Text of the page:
I had some spare moped money sloshing around and wanted a new and challenging project so I decided to dive into rebuilding a ZA50. There is a good amount of literature on Moped Army and other sites, but there's a decent amount that isn't mentioned so I figured I would add to what's out there for posterity.
First I'll say make sure you have the right tools for the project. There is a good list of tools on the wiki, but there are some that aren't mentioned that you really need to do this right.
- Having a vice set up is going to be a huge help, especially when opening up the second gear shaft to change the pucks. It just makes life easier.
- On the subject of pucks, don't waste your time using too small a screwdriver when you're getting those loctited screws out. I stripped the shit out of my first one and had to grab a second. I picked up a 3/8 in. craftsman slotted screwdriver and it made it way easier.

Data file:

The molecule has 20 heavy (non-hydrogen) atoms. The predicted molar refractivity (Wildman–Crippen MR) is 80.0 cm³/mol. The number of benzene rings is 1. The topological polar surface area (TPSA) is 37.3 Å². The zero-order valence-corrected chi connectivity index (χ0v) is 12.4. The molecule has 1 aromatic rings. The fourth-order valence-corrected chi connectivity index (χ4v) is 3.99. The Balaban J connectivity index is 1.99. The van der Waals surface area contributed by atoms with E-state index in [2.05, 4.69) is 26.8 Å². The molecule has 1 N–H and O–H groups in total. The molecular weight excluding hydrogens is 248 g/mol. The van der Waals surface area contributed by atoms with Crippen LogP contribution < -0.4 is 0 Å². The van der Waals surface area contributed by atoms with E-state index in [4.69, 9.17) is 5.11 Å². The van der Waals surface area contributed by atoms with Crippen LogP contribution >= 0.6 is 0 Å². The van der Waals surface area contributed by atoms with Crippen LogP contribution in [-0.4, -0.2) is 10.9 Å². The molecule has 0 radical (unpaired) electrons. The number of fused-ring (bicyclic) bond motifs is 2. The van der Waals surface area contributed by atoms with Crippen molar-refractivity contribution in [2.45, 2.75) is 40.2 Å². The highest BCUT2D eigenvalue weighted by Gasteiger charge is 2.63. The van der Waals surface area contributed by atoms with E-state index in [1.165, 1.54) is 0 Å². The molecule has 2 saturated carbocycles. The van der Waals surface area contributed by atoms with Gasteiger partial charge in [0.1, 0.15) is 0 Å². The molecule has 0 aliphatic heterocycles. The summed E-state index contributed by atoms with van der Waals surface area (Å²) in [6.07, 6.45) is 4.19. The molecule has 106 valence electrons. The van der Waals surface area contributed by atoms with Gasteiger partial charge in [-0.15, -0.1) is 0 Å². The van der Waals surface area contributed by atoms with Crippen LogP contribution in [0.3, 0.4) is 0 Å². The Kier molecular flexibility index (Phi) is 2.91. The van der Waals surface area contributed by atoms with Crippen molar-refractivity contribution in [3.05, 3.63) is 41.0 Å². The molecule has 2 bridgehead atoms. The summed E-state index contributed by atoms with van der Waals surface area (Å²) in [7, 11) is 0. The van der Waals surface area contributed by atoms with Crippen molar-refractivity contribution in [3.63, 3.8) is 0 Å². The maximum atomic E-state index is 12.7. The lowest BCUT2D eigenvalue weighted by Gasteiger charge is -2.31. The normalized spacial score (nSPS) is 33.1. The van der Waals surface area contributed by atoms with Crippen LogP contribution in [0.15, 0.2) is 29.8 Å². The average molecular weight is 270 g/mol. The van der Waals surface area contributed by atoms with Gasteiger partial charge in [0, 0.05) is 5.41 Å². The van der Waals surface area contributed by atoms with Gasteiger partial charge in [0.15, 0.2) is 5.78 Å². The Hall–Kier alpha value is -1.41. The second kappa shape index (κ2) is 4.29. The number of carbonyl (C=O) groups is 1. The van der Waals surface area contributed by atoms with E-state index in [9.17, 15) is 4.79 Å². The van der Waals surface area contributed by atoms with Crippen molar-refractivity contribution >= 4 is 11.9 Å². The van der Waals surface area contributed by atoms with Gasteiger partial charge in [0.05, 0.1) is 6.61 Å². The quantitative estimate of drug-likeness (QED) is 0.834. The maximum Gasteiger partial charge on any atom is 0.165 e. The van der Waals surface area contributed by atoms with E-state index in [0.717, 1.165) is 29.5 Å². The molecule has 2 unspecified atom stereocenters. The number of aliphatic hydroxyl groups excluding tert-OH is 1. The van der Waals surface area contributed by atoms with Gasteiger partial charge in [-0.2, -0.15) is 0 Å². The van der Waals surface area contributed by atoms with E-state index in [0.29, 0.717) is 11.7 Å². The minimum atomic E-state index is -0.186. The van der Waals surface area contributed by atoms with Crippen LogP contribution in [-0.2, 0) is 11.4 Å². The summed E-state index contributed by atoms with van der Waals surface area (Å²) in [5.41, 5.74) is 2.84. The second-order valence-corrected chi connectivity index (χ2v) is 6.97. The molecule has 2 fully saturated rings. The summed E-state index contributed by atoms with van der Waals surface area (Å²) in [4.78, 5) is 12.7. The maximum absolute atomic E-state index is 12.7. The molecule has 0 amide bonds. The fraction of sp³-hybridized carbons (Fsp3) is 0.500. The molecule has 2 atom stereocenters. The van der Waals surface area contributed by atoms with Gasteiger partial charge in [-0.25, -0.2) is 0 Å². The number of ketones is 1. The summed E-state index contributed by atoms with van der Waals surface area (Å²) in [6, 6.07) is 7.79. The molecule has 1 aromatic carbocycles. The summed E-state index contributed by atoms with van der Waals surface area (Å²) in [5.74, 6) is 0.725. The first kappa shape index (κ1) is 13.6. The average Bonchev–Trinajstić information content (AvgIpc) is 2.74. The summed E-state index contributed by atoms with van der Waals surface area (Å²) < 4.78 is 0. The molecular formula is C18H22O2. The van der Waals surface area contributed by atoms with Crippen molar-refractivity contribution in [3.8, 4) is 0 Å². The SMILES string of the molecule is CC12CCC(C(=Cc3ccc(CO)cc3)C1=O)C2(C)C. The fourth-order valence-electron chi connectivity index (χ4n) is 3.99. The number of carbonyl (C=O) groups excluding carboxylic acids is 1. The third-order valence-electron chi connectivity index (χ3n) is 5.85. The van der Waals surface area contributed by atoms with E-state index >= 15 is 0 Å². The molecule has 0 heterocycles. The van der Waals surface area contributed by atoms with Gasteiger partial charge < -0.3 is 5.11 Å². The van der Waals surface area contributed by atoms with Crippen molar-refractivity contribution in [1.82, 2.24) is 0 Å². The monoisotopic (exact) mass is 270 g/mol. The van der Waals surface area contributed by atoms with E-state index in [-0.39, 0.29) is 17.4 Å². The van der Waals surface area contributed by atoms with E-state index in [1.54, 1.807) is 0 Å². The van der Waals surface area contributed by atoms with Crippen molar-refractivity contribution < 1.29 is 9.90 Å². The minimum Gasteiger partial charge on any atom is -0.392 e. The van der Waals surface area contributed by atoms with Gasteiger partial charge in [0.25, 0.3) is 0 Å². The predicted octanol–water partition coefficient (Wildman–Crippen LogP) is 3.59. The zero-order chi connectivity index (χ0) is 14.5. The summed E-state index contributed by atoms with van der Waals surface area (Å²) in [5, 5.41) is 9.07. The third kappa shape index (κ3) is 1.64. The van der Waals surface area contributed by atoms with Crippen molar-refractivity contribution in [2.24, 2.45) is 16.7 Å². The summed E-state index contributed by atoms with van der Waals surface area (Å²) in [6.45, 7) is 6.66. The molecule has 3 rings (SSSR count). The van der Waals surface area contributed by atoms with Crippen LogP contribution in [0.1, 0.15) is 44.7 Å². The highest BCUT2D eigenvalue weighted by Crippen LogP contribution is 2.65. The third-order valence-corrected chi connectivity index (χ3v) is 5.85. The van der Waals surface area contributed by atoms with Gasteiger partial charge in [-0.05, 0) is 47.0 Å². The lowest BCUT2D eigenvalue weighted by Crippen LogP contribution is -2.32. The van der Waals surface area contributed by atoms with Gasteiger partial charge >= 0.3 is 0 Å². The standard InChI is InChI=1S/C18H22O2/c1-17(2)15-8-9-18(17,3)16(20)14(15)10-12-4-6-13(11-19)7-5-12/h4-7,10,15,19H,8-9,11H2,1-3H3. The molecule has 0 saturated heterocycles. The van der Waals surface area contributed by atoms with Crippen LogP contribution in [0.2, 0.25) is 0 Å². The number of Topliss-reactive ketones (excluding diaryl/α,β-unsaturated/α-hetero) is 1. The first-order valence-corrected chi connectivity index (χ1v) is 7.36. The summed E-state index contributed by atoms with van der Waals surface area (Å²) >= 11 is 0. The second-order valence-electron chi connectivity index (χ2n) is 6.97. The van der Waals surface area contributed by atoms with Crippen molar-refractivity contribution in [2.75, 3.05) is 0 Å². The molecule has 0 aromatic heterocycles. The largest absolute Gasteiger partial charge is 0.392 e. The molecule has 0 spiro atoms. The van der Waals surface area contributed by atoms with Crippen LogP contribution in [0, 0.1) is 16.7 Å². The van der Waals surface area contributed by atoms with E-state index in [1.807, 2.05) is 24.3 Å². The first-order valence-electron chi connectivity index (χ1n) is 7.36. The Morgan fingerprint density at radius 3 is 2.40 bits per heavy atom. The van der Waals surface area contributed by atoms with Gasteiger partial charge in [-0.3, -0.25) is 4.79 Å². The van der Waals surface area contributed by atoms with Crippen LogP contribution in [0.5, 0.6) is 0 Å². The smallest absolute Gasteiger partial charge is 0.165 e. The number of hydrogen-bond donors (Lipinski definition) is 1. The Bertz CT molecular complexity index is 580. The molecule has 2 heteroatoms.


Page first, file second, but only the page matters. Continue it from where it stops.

- An impact wrench was really helpful getting the very first nut off. Remember that it's reverse threaded.
- You need a 15/16 deep socket to remove and properly tighten the big clutch nut. I didn't tighten it enough the first time around and it backed off. That made it so I couldn't roll my bike backwards or engage the starter clutch rolling it forward. Tightened it up right and now its golden.
- Don't mess around with rope tricks or funny business - just get a piston stop. It would have made my life a hole lot easier. If you're rebuilding and don't care about the old stock crank, just disassemble the top end and stick a screwdriver in the con rod. Worked for me.
- Get a three jaw puller or a proper flywheel puller to get the flywheel off. Screw rubber mallets.